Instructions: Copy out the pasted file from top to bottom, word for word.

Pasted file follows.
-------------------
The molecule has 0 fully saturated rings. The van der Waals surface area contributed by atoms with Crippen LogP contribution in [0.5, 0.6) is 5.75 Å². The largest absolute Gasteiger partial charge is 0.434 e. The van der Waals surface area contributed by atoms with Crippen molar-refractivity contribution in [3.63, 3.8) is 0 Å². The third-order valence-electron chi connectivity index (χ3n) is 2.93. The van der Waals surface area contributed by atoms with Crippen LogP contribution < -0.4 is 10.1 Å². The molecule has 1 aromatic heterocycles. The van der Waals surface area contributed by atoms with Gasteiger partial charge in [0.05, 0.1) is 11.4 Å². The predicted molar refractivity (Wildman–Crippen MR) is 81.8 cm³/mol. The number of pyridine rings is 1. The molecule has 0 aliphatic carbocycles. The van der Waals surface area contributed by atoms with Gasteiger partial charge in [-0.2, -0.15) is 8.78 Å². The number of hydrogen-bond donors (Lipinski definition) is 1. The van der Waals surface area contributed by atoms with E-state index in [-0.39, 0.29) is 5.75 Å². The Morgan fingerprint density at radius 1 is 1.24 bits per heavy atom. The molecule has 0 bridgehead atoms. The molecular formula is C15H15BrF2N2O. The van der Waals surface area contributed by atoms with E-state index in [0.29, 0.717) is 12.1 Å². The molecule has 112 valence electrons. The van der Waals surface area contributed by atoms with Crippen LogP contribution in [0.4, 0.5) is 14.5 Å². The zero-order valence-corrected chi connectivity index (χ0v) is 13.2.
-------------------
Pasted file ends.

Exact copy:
The molecule has 0 fully saturated rings. The van der Waals surface area contributed by atoms with Crippen LogP contribution in [0.5, 0.6) is 5.75 Å². The largest absolute Gasteiger partial charge is 0.434 e. The van der Waals surface area contributed by atoms with Crippen molar-refractivity contribution in [3.63, 3.8) is 0 Å². The third-order valence-electron chi connectivity index (χ3n) is 2.93. The van der Waals surface area contributed by atoms with Crippen LogP contribution < -0.4 is 10.1 Å². The molecule has 1 aromatic heterocycles. The van der Waals surface area contributed by atoms with Gasteiger partial charge in [0.05, 0.1) is 11.4 Å². The predicted molar refractivity (Wildman–Crippen MR) is 81.8 cm³/mol. The number of pyridine rings is 1. The molecule has 0 aliphatic carbocycles. The van der Waals surface area contributed by atoms with Gasteiger partial charge in [-0.2, -0.15) is 8.78 Å². The number of hydrogen-bond donors (Lipinski definition) is 1. The van der Waals surface area contributed by atoms with E-state index in [-0.39, 0.29) is 5.75 Å². The Morgan fingerprint density at radius 1 is 1.24 bits per heavy atom. The molecule has 0 bridgehead atoms. The molecular formula is C15H15BrF2N2O. The van der Waals surface area contributed by atoms with E-state index in [0.29, 0.717) is 12.1 Å². The molecule has 112 valence electrons. The van der Waals surface area contributed by atoms with Crippen LogP contribution in [0.4, 0.5) is 14.5 Å². The zero-order valence-corrected chi connectivity index (χ0v) is 13.2.